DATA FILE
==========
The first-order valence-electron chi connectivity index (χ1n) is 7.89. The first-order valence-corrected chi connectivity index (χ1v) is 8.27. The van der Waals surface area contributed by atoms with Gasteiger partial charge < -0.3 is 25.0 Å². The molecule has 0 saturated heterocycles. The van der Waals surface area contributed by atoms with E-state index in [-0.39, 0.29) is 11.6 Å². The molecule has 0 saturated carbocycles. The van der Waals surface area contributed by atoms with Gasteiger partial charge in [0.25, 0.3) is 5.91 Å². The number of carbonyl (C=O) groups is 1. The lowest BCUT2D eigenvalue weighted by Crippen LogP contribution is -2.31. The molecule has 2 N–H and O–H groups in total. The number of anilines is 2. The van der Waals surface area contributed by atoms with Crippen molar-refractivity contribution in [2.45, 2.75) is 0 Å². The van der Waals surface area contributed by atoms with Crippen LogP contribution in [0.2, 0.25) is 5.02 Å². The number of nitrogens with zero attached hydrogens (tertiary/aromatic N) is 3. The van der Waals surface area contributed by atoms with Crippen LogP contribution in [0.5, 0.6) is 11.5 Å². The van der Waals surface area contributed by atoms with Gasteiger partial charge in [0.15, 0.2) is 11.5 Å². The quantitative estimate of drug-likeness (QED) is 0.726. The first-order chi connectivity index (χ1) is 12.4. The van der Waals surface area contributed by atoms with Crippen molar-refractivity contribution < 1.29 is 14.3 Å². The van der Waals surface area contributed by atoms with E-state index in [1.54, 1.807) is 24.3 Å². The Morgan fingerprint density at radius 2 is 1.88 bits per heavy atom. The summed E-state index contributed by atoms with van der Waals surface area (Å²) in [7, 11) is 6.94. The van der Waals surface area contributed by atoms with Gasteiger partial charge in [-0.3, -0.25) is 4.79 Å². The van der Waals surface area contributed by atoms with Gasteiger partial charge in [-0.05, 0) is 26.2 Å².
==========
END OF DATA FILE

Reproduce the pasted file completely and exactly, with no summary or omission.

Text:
The first-order valence-electron chi connectivity index (χ1n) is 7.89. The first-order valence-corrected chi connectivity index (χ1v) is 8.27. The van der Waals surface area contributed by atoms with Gasteiger partial charge < -0.3 is 25.0 Å². The molecule has 0 saturated heterocycles. The van der Waals surface area contributed by atoms with E-state index in [-0.39, 0.29) is 11.6 Å². The molecule has 0 saturated carbocycles. The van der Waals surface area contributed by atoms with Gasteiger partial charge in [0.25, 0.3) is 5.91 Å². The number of carbonyl (C=O) groups is 1. The lowest BCUT2D eigenvalue weighted by Crippen LogP contribution is -2.31. The molecule has 2 N–H and O–H groups in total. The number of anilines is 2. The van der Waals surface area contributed by atoms with Crippen molar-refractivity contribution in [2.45, 2.75) is 0 Å². The van der Waals surface area contributed by atoms with Crippen LogP contribution in [0.2, 0.25) is 5.02 Å². The number of nitrogens with zero attached hydrogens (tertiary/aromatic N) is 3. The van der Waals surface area contributed by atoms with Crippen LogP contribution in [0.5, 0.6) is 11.5 Å². The van der Waals surface area contributed by atoms with Gasteiger partial charge in [0.15, 0.2) is 11.5 Å². The quantitative estimate of drug-likeness (QED) is 0.726. The first-order chi connectivity index (χ1) is 12.4. The van der Waals surface area contributed by atoms with Crippen molar-refractivity contribution < 1.29 is 14.3 Å². The van der Waals surface area contributed by atoms with E-state index in [1.54, 1.807) is 24.3 Å². The Morgan fingerprint density at radius 2 is 1.88 bits per heavy atom. The summed E-state index contributed by atoms with van der Waals surface area (Å²) in [7, 11) is 6.94. The van der Waals surface area contributed by atoms with Gasteiger partial charge in [-0.3, -0.25) is 4.79 Å². The van der Waals surface area contributed by atoms with Gasteiger partial charge in [-0.05, 0) is 26.2 Å².